According to the Basic Law (Hong Kong’s mini-constitution), forces stationed by Beijing in the city shouldn’t interfere with local affairs, though officials can ask Beijing for the troops’ help with disaster relief or maintaining public order. A Hong Kong government spokesperson said the soldiers’ assistance this weekend had not been requested, describing it as “purely a voluntary community activity initiated by themselves.” Pro-democracy lawmakers were quick to condemn the move as both a political PR stunt and illegal, warning it might be designed to “gradually rationalize” PLA operations.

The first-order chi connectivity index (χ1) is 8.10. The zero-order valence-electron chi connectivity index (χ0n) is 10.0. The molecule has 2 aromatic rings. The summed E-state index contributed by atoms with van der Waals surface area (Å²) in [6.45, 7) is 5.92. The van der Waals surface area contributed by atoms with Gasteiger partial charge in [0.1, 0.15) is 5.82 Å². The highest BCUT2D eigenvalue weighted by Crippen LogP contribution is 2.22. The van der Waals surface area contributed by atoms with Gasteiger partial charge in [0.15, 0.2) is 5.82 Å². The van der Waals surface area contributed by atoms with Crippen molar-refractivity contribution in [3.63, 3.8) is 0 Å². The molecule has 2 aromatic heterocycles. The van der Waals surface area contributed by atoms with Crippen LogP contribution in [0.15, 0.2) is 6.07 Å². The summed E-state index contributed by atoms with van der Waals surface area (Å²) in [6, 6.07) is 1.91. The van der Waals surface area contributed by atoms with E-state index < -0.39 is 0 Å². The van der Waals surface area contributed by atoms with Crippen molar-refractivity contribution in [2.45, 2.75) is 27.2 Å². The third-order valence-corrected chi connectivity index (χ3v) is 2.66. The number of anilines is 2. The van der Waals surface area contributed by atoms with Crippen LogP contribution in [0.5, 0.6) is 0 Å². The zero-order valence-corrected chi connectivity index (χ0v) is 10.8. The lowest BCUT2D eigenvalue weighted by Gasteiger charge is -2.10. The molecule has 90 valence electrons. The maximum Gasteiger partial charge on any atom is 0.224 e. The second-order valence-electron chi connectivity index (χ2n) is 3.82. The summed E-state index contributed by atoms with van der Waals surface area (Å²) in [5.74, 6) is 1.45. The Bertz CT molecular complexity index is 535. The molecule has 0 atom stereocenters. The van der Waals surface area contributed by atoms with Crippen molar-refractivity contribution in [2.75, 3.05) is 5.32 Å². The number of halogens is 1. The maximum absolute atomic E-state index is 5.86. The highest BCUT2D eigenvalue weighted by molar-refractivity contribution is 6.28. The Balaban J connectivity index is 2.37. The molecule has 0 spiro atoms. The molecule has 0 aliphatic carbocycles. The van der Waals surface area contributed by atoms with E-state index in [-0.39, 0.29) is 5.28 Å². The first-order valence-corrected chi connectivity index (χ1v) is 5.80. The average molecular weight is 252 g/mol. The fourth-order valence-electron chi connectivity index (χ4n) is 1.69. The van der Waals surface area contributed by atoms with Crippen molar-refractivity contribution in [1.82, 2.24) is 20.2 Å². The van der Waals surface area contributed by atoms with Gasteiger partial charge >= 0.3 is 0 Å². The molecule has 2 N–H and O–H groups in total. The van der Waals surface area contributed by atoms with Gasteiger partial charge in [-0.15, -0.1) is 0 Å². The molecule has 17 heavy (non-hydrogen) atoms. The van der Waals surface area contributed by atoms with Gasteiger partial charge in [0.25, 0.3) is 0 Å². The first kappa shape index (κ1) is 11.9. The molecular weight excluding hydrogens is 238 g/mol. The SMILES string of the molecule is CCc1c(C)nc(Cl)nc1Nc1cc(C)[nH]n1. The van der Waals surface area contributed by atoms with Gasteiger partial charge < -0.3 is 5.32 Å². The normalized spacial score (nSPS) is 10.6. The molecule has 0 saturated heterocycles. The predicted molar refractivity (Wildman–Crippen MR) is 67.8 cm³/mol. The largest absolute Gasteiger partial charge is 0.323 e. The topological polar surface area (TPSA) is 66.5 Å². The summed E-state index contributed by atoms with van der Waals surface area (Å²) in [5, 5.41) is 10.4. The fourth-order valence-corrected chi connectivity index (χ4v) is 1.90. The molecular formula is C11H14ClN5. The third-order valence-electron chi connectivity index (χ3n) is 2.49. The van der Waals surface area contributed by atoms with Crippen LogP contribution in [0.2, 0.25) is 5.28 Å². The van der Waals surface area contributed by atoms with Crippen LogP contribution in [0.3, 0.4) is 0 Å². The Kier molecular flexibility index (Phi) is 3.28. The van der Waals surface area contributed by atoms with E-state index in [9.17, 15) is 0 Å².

As The Telegraph writes, the PLA’s appearance on the streets—its first since the protests began—could “be seen as an incremental raising of the political stakes from Beijing.” Even without guns, it’s a daring show of power and a reminder to all citizens that a crushing repeat of Tiananmen Square could transpire. At present, it’s estimated that there are 12,000 PLA troops in Hong Kong, double the normal number.

Shortly after the PLA soldiers swept the streets, police reportedly moved in on Hong Kong Polytechnic University, where student protestors have constructed catapults and bombs.

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